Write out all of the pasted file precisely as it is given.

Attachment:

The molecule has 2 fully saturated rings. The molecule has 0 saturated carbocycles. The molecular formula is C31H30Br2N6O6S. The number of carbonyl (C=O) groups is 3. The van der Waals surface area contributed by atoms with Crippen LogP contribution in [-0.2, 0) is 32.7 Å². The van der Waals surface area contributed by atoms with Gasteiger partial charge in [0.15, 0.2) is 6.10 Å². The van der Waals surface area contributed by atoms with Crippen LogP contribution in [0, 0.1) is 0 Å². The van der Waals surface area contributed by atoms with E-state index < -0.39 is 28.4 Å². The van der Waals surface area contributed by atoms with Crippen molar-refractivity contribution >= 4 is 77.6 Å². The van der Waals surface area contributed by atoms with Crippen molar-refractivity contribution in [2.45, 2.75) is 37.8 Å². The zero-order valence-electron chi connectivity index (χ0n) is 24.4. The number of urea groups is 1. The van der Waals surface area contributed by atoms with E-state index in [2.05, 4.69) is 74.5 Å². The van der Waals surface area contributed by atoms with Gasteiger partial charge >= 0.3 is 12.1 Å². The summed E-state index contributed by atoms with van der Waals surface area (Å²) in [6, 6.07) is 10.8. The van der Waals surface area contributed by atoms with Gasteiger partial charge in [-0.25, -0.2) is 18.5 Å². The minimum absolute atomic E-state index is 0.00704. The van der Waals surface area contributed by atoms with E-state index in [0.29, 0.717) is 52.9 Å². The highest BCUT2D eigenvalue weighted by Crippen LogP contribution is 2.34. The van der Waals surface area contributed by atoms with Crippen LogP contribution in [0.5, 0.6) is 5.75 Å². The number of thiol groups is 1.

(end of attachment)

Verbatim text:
The molecule has 2 fully saturated rings. The molecule has 0 saturated carbocycles. The molecular formula is C31H30Br2N6O6S. The number of carbonyl (C=O) groups is 3. The van der Waals surface area contributed by atoms with Crippen LogP contribution in [-0.2, 0) is 32.7 Å². The van der Waals surface area contributed by atoms with Gasteiger partial charge in [0.15, 0.2) is 6.10 Å². The van der Waals surface area contributed by atoms with Crippen LogP contribution in [0, 0.1) is 0 Å². The van der Waals surface area contributed by atoms with E-state index < -0.39 is 28.4 Å². The van der Waals surface area contributed by atoms with Crippen molar-refractivity contribution >= 4 is 77.6 Å². The van der Waals surface area contributed by atoms with Crippen molar-refractivity contribution in [2.45, 2.75) is 37.8 Å². The zero-order valence-electron chi connectivity index (χ0n) is 24.4. The number of urea groups is 1. The van der Waals surface area contributed by atoms with E-state index in [2.05, 4.69) is 74.5 Å². The van der Waals surface area contributed by atoms with Gasteiger partial charge >= 0.3 is 12.1 Å². The summed E-state index contributed by atoms with van der Waals surface area (Å²) in [6, 6.07) is 10.8. The van der Waals surface area contributed by atoms with Gasteiger partial charge in [-0.25, -0.2) is 18.5 Å². The minimum absolute atomic E-state index is 0.00704. The van der Waals surface area contributed by atoms with E-state index in [0.29, 0.717) is 52.9 Å². The highest BCUT2D eigenvalue weighted by Crippen LogP contribution is 2.34. The van der Waals surface area contributed by atoms with Crippen LogP contribution in [0.5, 0.6) is 5.75 Å². The number of thiol groups is 1.